Can’t a guy/gal/gender-neutral-pronoun catch a break? The stresses and strains of 2020 have seamlessly carried over into the new year with not a moment of let up, and it’s safe to say that all this turbulence seems to carry over from the daytime into our night’s sleep, too. 

If you’ve been waking regularly in the night, then firstly, you’re not alone. Back in August, it was reported cases of insomnia in the UK had sharply risen during the coronavirus pandemic, and with the situation even more distressing now, we can only imagine that Brits’ quality of sleep has worsened. 

Secondly, it’s important to be aware that there could be a medical explanation for your sleeplessness; you may be suffering from an underlying medical reason which could explain why you’re regularly waking in the night, such as sleep apnea, acid reflux or bladder issues. 

But if you’ve eliminated these as a reason, then it could well be your lifestyle choices keeping you up at night. Today, we’re here to examine those and offer some solutions. Here’s 5 lifestyle tips on how to sleep through the night without waking. 


If you’re wondering how your lifestyle is affecting your sleep and how to sleep through the night without waking, then first look at your devices. Not actually look at them; that’s the problem, here.

Working from (and spending all our time at) home has inevitably led to a huge rise in the nation’s screentime, both during our working day and as a way of filling our downtime. After the first lockdown, it was reported that our screentime had soared, with Brits spending half their day staring at their phones, laptops or the TV.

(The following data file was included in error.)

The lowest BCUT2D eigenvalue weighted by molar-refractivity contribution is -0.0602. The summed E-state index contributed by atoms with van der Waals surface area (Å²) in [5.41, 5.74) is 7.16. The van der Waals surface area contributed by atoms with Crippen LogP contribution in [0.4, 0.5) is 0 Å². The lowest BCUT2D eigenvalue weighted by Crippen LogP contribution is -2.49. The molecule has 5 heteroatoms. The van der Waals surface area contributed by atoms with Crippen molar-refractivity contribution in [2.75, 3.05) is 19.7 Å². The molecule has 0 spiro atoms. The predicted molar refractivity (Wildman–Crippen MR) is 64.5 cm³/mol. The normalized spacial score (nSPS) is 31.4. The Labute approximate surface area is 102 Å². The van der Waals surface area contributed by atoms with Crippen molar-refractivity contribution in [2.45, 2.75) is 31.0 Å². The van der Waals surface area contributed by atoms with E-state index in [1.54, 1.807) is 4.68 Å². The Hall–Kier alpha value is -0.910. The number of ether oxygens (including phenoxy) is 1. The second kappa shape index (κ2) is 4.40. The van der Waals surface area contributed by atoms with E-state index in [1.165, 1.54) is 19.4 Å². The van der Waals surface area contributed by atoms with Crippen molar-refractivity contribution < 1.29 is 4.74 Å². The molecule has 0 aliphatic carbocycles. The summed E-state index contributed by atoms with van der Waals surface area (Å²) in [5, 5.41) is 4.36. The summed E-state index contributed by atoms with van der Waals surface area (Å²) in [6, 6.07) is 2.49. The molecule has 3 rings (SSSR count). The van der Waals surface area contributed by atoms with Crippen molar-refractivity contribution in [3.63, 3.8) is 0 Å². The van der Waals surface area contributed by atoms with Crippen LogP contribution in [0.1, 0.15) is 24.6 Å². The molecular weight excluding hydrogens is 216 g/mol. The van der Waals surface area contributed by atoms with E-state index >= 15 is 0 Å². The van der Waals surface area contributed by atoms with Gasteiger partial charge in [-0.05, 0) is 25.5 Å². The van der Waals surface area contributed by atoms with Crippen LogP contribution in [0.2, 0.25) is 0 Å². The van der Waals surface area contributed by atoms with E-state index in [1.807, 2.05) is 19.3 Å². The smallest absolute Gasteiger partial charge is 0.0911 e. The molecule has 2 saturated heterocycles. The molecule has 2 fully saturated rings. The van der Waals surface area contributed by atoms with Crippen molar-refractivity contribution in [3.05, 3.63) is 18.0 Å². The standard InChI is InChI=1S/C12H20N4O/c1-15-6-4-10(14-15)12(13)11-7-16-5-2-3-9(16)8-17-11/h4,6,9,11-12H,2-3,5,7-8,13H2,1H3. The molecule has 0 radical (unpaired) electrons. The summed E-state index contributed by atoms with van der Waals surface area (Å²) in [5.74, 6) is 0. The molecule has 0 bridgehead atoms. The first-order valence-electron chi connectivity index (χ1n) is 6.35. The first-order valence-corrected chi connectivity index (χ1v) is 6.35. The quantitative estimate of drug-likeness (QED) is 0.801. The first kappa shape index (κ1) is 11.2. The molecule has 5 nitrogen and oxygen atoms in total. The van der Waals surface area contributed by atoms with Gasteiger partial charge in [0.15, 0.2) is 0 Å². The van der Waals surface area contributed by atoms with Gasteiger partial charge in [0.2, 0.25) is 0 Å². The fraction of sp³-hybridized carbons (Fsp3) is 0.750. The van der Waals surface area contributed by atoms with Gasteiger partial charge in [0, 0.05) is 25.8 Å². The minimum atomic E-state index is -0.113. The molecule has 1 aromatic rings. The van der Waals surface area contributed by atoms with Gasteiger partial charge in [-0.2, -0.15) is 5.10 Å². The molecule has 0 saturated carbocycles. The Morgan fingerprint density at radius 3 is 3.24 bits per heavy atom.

And though we realise the irony of cautioning against this whilst we’re so keen to keep you here with us on this page, all of that screentime is also wreaking havoc with your sleep. We’re sure you’ve already heard of blue light, which screens emit strongly, disrupting your brain and body’s ability to prepare for sleep by blocking the sleep-inducing hormone melatonin. 

But that’s not all; regularly doom scrolling and reading about the current perilous state of the world just before bed is sure to disrupt any sense of calm you’d cultivated. It’s also likely to be on your mind when you wake in the night, making it harder to fall back to sleep.

As such, experts recommend imposing a ban on all devices for at least an hour (and ideally more) before bed, enabling you to instead focus on a healthy, hygienic bedtime routine.


Let’s be honest here; we all love a nap. Until, of course, we’re once again awake in the middle of the night, searching for patterns in the ceiling and for answers to some of life’s burning questions. During those dark hours, that daytime nap suddenly feels like a very big mistake.

Though, according to the Sleep Foundation, a nap of between ten to twenty minutes shouldn’t pose any problems (is that all we’re allowed?!), they caution that any more than that could cause problems with your sleep cycle. This is particularly true for naps taken after 2 pm, which ‘’may affect your ability to fall asleep at a reasonable time later that night, potentially disrupting your nocturnal sleep cycle’’. 

If you are going to nap, follow the expert’s advice; keep it short and do it early.